Disabled, deaf, blind and deaf-and-blind cats all need special care. They should either be indoor-only cats or have a completely fenced-in garden. Unlike humans cats that are deaf or blind, still have two more good ways of sensing the world – their sense of smell and their whiskers.
Blind cats. Cats blind from birth develop improved sound and whisker abilities (Rauscheker 1995). Keep furniture in the same place, particularly the litter tray. Leave doors either totally closed or totally open. Use fireguards on open fires. Talk to your cat before touching her so she knows you are there. A fixed routine of putting food down, instead of leaving it always available, will help you keep track of your cat. A bell on a collar or a reflective collar may make it easier for you to know where the cat is if he has access to the garden. Ponds must be fenced off in the garden and balconies made safe. Windows that will be open in summer need screening. Try www.cataire.co.uk , www.thescreendoorcompany.co.uk www.flat-cats.co.uk or www.flyguard.co.uk
Caring for a Blind Cat, by Natasha Mitchell, a 62 page book, available as pdf or in hard copy from http://www.catprofessional.com Natasha Mitchell, an Irish veterinary opthalmologist can be found at http://www.eyevet.ie/
Deaf cats. White cats, especially those with blue eyes, are often born deaf (Strain, 1996). They probably develop extra keen visual powers to compensate (Lomnver et al., 2010) These cats need to be indoor-only cats or have a proper fenced in garden. They can’t hear traffic. Use visual signals instead of talking. A gentle touch will also get their attention. Try thumping the floor with a walking stick or clapping hands with palms slightly cupped. This makes a vibration which the cat may “hear’ through its body and will serve to get a cat’s attention. A torch, or flashing the porch lights, are also useful for “calling” your cat in at night. A fixed routine of putting food down, instead of leaving it always available, will help you keep track of your cat.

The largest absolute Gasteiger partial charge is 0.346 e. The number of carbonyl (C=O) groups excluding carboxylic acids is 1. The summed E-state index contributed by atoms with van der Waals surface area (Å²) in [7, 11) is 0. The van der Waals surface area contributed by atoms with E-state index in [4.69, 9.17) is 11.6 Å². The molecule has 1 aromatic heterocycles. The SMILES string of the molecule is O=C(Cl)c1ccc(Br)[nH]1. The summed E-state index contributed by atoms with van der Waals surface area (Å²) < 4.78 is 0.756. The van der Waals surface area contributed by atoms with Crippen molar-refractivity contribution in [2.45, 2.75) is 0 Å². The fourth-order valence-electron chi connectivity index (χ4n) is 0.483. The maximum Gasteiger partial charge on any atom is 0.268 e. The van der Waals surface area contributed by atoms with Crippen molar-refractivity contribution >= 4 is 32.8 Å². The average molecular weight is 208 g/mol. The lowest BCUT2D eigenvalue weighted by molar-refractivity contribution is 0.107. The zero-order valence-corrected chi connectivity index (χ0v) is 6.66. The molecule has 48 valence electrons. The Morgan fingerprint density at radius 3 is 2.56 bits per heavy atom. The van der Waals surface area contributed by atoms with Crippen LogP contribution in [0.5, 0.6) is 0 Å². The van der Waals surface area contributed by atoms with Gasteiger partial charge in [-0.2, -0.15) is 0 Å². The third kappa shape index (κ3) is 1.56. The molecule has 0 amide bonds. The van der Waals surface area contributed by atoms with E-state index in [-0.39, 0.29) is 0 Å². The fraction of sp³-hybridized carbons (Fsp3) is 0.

Cats with disabilities or arthritis. Useful information for owners of cats with only three legs or cats with severe arthritis can be found on www.icatcare.org Arthritic cats often hide their pain and just become less mobile (Caney 2007). There may be accidents with getting to the litter tray. Litter trays should be easy to get into. If need be, cut down the entrance side using heavy shears. Losing weight will often help diminish pain. There are now good painkillers for cats that are easy to administer.
Heated cat beds, comforting for arthritic cats, can be found at www.catac.co.uk and memory foam beds (for dogs but they’d be fine for cats) at www.purelypetbeds.com. Ramps are available at pet care shop websites or at www.easyanimal.co.uk which also sells a litter tray with steps. Protective clothing, instead of Elizabethan collars, to stop cats licking themselves or interfering with stitches can be found here.
WOBBLY CATS AND KITTENS